Tuesday, May 1, 2012
the story behind the album named Milo
Guy Johnston and Kathryn Scott, Milo
This Milo cello/piano album is dream logic music, particularly Frank Bridge's Cello Sonata in C major. Never heard of this composer before. The melodies sing along like an sleepy idyll until the piano kicks in the door like it's the cops.
A documentary was made about the album, which is interesting for a number of reasons. First of all, the story behind the album named Milo is for (also new to me) composer Mark-Anthony Turnage's son, also the cellist Guy Johnston's godson. Classical albums are rarely named because the music doesn't "belong" to the performer, which is also true for pop music or any music most of the time, but in the classical world, the lines are more carefully drawn.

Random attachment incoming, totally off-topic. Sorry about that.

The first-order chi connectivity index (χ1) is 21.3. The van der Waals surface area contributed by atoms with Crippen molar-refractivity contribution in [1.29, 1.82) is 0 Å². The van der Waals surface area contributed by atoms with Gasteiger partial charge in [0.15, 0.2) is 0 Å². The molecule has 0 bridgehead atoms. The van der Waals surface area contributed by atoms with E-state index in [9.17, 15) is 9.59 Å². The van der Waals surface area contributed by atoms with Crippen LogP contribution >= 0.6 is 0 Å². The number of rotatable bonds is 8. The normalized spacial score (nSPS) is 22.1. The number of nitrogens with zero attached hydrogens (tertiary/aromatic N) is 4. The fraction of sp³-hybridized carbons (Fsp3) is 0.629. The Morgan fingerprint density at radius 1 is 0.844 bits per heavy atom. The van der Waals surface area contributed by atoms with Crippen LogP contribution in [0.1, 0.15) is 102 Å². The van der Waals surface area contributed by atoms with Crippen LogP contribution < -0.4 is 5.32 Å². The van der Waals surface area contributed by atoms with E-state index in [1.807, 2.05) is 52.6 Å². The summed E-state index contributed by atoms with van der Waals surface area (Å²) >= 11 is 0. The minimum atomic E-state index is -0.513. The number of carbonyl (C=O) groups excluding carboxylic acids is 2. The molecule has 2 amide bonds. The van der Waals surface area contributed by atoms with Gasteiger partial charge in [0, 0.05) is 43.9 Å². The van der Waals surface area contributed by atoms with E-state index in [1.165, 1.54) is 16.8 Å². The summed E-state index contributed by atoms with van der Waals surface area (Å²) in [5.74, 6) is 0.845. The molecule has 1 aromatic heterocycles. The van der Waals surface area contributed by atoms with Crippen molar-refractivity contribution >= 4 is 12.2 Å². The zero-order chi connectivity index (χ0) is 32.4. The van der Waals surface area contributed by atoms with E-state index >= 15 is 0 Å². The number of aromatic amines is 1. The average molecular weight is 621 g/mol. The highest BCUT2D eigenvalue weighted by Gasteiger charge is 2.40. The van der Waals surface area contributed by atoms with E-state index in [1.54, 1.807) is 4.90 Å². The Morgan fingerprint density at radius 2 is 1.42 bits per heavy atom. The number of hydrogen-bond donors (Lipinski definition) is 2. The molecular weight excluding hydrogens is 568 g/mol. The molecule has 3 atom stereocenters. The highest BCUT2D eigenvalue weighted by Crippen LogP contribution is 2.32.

Secondly, rock albums are forever given the behind the scenes treatment, often desperate cinematic attempts to reveal some sort of alchemy emerging from the often uninteresting confab of semi-pampered idiots and professionals that clean up their mess. Which is probably also the case for classical music too, but it was nice to see how this particular kind of sausage is made, or at least how the dream of it was manufactured.